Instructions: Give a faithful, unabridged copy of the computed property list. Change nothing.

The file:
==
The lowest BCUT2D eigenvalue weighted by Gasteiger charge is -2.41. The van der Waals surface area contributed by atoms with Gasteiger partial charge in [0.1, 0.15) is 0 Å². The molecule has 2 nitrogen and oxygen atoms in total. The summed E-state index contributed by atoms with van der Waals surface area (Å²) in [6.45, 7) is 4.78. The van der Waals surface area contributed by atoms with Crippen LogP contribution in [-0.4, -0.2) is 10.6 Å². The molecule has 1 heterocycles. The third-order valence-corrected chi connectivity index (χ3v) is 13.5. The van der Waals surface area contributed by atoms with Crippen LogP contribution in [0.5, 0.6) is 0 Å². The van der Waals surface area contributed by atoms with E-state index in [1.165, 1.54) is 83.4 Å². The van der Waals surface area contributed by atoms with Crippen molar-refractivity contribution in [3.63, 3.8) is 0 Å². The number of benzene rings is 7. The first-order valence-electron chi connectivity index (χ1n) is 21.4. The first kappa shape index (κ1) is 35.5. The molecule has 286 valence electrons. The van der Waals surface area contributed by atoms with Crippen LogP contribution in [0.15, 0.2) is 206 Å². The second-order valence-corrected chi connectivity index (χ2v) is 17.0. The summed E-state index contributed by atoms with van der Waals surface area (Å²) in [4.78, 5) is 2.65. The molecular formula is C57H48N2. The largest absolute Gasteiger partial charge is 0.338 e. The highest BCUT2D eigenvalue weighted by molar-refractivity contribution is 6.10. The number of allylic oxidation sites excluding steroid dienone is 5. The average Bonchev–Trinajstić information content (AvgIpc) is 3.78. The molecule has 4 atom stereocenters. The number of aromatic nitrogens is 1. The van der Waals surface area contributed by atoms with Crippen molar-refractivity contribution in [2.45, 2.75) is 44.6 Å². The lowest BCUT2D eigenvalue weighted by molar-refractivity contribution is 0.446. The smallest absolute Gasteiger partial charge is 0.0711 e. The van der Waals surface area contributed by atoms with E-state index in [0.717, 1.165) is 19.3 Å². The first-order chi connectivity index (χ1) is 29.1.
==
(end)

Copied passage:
The lowest BCUT2D eigenvalue weighted by Gasteiger charge is -2.41. The van der Waals surface area contributed by atoms with Gasteiger partial charge in [0.1, 0.15) is 0 Å². The molecule has 2 nitrogen and oxygen atoms in total. The summed E-state index contributed by atoms with van der Waals surface area (Å²) in [6.45, 7) is 4.78. The van der Waals surface area contributed by atoms with Crippen LogP contribution in [-0.4, -0.2) is 10.6 Å². The molecule has 1 heterocycles. The third-order valence-corrected chi connectivity index (χ3v) is 13.5. The van der Waals surface area contributed by atoms with Crippen LogP contribution in [0.5, 0.6) is 0 Å². The van der Waals surface area contributed by atoms with E-state index in [1.165, 1.54) is 83.4 Å². The van der Waals surface area contributed by atoms with Crippen molar-refractivity contribution in [3.63, 3.8) is 0 Å². The number of benzene rings is 7. The first-order valence-electron chi connectivity index (χ1n) is 21.4. The first kappa shape index (κ1) is 35.5. The molecule has 286 valence electrons. The van der Waals surface area contributed by atoms with Crippen LogP contribution in [0.15, 0.2) is 206 Å². The second-order valence-corrected chi connectivity index (χ2v) is 17.0. The summed E-state index contributed by atoms with van der Waals surface area (Å²) in [4.78, 5) is 2.65. The molecular formula is C57H48N2. The largest absolute Gasteiger partial charge is 0.338 e. The highest BCUT2D eigenvalue weighted by molar-refractivity contribution is 6.10. The number of allylic oxidation sites excluding steroid dienone is 5. The average Bonchev–Trinajstić information content (AvgIpc) is 3.78. The molecule has 4 atom stereocenters. The number of aromatic nitrogens is 1. The van der Waals surface area contributed by atoms with Crippen molar-refractivity contribution in [2.45, 2.75) is 44.6 Å². The lowest BCUT2D eigenvalue weighted by molar-refractivity contribution is 0.446. The smallest absolute Gasteiger partial charge is 0.0711 e. The van der Waals surface area contributed by atoms with E-state index in [0.717, 1.165) is 19.3 Å². The first-order chi connectivity index (χ1) is 29.1.